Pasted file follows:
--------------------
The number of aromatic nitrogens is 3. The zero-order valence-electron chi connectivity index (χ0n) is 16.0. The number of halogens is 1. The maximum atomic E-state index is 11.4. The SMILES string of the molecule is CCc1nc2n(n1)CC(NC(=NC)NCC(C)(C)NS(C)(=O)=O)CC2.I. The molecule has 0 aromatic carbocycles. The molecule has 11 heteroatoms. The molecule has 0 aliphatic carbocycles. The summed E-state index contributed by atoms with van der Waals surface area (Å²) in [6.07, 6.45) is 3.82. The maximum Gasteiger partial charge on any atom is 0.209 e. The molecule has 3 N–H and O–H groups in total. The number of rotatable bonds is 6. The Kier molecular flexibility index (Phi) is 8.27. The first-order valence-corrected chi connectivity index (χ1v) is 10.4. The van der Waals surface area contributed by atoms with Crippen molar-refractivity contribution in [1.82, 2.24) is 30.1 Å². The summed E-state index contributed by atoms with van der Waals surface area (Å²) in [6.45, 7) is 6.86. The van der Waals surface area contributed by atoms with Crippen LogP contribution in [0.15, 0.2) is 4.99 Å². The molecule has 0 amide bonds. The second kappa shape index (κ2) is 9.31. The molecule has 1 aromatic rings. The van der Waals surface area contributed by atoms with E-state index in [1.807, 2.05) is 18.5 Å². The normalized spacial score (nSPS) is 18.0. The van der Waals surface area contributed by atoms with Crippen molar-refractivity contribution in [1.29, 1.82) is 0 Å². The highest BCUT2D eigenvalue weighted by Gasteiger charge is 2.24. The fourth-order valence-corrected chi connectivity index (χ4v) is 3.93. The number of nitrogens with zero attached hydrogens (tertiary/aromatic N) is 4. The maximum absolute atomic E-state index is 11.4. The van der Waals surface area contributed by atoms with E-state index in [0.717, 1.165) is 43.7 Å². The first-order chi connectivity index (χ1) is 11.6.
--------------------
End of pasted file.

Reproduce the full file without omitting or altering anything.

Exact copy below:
The number of aromatic nitrogens is 3. The zero-order valence-electron chi connectivity index (χ0n) is 16.0. The number of halogens is 1. The maximum atomic E-state index is 11.4. The SMILES string of the molecule is CCc1nc2n(n1)CC(NC(=NC)NCC(C)(C)NS(C)(=O)=O)CC2.I. The molecule has 0 aromatic carbocycles. The molecule has 11 heteroatoms. The molecule has 0 aliphatic carbocycles. The summed E-state index contributed by atoms with van der Waals surface area (Å²) in [6.07, 6.45) is 3.82. The maximum Gasteiger partial charge on any atom is 0.209 e. The molecule has 3 N–H and O–H groups in total. The number of rotatable bonds is 6. The Kier molecular flexibility index (Phi) is 8.27. The first-order valence-corrected chi connectivity index (χ1v) is 10.4. The van der Waals surface area contributed by atoms with Crippen molar-refractivity contribution in [1.82, 2.24) is 30.1 Å². The summed E-state index contributed by atoms with van der Waals surface area (Å²) in [6.45, 7) is 6.86. The van der Waals surface area contributed by atoms with Crippen LogP contribution in [0.15, 0.2) is 4.99 Å². The molecule has 0 amide bonds. The second kappa shape index (κ2) is 9.31. The molecule has 1 aromatic rings. The van der Waals surface area contributed by atoms with E-state index in [1.807, 2.05) is 18.5 Å². The normalized spacial score (nSPS) is 18.0. The van der Waals surface area contributed by atoms with Crippen molar-refractivity contribution in [1.29, 1.82) is 0 Å². The highest BCUT2D eigenvalue weighted by Gasteiger charge is 2.24. The fourth-order valence-corrected chi connectivity index (χ4v) is 3.93. The number of nitrogens with zero attached hydrogens (tertiary/aromatic N) is 4. The maximum absolute atomic E-state index is 11.4. The van der Waals surface area contributed by atoms with E-state index in [0.717, 1.165) is 43.7 Å². The first-order chi connectivity index (χ1) is 11.6.